Earnie Larsen, author of “Stage II Recovery – Life Beyond Addiction” helped us understand that recovery unfolds in stages. The first stage is concerned with getting and staying clean and sober. We can think about this stage as breaking the bond of addiction.
But as Earnie noted, getting out of a bad place is not the same as getting into a better place. Stage 2 is concerned with getting into a better place. For Earnie getting into a better place happens when we learn to have healthy relations. But what does it mean to have healthy relations? Let’s take a look at some of the insights that Bill Wilson, a pioneer in recovery, that will help us answer this question. Bill discovered that we needed to face our “defective relationships” with others because these were at the heart of our problem. When discussing Step 8 in Twelve Steps and Twelve Traditions he pointed out the following, “Since defective relations have nearly always been the immediate causes of our woes, including our alcoholism, no field of investigation could yield more satisfying and valuable rewards than this one. Calm thoughtful reflection about relations could deepen our insights. (p.80)”
What is it that we learn from a calm and thoughtful introspection about our relations. If we are honest with ourselves we will be able to see that we are too emotionally dependent on others for our self-esteem and validation. This is referred to as “other validated self esteem.” Bill called this “absolute dependence” whereas I like to think of it as emotional dependency.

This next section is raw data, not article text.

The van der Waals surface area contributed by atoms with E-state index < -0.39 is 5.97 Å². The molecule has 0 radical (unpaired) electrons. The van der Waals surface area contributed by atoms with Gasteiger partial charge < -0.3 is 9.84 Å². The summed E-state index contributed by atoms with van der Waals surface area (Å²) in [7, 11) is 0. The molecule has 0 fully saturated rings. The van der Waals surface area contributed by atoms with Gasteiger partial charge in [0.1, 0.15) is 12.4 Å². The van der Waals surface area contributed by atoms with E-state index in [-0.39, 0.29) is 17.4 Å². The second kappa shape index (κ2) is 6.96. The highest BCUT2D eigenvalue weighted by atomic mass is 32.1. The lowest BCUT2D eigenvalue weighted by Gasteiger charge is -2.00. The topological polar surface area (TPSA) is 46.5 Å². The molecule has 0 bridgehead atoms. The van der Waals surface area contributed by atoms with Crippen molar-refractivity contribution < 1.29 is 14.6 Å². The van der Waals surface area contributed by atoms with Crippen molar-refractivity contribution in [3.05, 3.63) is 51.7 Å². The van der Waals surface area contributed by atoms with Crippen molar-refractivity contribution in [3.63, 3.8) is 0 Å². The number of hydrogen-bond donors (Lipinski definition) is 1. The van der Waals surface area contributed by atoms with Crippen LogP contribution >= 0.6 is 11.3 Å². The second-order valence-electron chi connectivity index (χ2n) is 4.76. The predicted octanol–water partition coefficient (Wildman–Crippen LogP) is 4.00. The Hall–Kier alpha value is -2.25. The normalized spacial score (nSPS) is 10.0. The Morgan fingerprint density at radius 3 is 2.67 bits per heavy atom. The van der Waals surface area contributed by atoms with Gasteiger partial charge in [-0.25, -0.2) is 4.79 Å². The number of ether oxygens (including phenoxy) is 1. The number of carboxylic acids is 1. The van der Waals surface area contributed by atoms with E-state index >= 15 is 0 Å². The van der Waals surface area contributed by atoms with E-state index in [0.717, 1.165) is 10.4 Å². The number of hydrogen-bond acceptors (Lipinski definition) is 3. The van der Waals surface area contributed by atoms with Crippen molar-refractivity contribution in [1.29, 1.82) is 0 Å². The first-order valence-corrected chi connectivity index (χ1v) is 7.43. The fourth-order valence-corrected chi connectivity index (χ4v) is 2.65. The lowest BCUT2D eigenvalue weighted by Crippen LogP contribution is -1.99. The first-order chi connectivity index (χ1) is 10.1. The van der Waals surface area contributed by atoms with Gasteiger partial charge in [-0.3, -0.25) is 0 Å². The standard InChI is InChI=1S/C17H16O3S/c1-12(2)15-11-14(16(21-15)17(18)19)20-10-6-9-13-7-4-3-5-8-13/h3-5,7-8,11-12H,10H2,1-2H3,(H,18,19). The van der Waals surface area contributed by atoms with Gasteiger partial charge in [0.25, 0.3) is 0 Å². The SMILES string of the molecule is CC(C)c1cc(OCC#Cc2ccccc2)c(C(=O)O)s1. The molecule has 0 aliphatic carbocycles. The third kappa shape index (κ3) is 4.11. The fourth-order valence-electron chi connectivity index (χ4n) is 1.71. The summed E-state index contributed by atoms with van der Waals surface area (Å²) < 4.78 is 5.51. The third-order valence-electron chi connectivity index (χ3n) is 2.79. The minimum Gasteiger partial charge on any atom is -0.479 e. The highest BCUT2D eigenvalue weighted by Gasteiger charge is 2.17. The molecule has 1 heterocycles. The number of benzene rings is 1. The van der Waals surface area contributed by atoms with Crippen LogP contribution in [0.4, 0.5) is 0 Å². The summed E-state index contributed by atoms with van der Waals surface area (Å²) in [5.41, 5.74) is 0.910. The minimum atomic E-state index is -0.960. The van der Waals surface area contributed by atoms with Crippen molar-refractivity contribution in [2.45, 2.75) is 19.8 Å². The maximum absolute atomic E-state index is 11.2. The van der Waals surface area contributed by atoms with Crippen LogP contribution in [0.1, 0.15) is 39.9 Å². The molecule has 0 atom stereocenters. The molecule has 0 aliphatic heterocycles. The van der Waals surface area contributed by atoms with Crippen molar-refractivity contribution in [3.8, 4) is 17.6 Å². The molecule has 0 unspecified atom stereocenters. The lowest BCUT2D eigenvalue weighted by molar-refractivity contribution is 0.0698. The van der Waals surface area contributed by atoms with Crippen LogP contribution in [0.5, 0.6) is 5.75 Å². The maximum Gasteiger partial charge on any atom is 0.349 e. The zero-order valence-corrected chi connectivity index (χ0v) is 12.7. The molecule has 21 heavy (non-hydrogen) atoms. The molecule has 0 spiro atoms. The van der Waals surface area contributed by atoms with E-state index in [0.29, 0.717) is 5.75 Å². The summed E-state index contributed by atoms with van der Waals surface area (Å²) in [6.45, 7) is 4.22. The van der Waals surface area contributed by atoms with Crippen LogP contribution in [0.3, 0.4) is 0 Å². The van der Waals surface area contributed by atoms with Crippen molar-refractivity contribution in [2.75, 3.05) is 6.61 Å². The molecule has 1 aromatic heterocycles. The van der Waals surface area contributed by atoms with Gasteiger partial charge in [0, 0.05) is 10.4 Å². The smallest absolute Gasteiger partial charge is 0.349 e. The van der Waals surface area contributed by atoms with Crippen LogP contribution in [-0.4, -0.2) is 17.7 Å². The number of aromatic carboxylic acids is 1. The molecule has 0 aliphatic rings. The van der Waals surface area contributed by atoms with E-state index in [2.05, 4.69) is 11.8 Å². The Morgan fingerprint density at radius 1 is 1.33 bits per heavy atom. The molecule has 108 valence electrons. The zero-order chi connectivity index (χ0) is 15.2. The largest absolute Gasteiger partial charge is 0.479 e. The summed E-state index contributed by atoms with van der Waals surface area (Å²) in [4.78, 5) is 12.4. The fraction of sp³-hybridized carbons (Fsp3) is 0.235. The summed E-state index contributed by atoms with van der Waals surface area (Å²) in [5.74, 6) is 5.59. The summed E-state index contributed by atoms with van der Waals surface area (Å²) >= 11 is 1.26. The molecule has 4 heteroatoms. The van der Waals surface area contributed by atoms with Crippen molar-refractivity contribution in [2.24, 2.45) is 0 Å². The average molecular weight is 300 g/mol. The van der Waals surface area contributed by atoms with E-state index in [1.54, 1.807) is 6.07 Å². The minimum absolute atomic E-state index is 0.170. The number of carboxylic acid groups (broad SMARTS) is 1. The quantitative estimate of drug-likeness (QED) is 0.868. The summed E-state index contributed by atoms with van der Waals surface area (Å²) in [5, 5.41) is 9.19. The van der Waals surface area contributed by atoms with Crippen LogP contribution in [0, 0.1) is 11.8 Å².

When we are emotionally dependent we make other people too important. We allow them to define us and edit our reality. We look to them to determine how we should think or feel about ourselves. We turn over to them our emotional center of gravity. The more important we make them, the more trouble…READ THE FULL ARTICLE
Looking forward to Saturday’s time together in cleveland !
We did not spend time together when I was in the Santa Barbara 2016 weekend retreat, but I will introduce myself this time.
[…] This is a lot to accept if we are governed by false pride and have a tendency to minimize the severity of problems. The motivation behind this self-defeating strategy is “If I don’t have to do everything that everyone else has to do, then I am not as sick or as bad as all of those who need to work the whole program.” Here is where the danger begins. If we do not surrender to the reality of our condition, then we will not be moved or motivated to go to any lengths to stay clean and sober. We will not have the necessary foundation to tackle the upcoming tasks that are necessary to establish a solid recovery. […]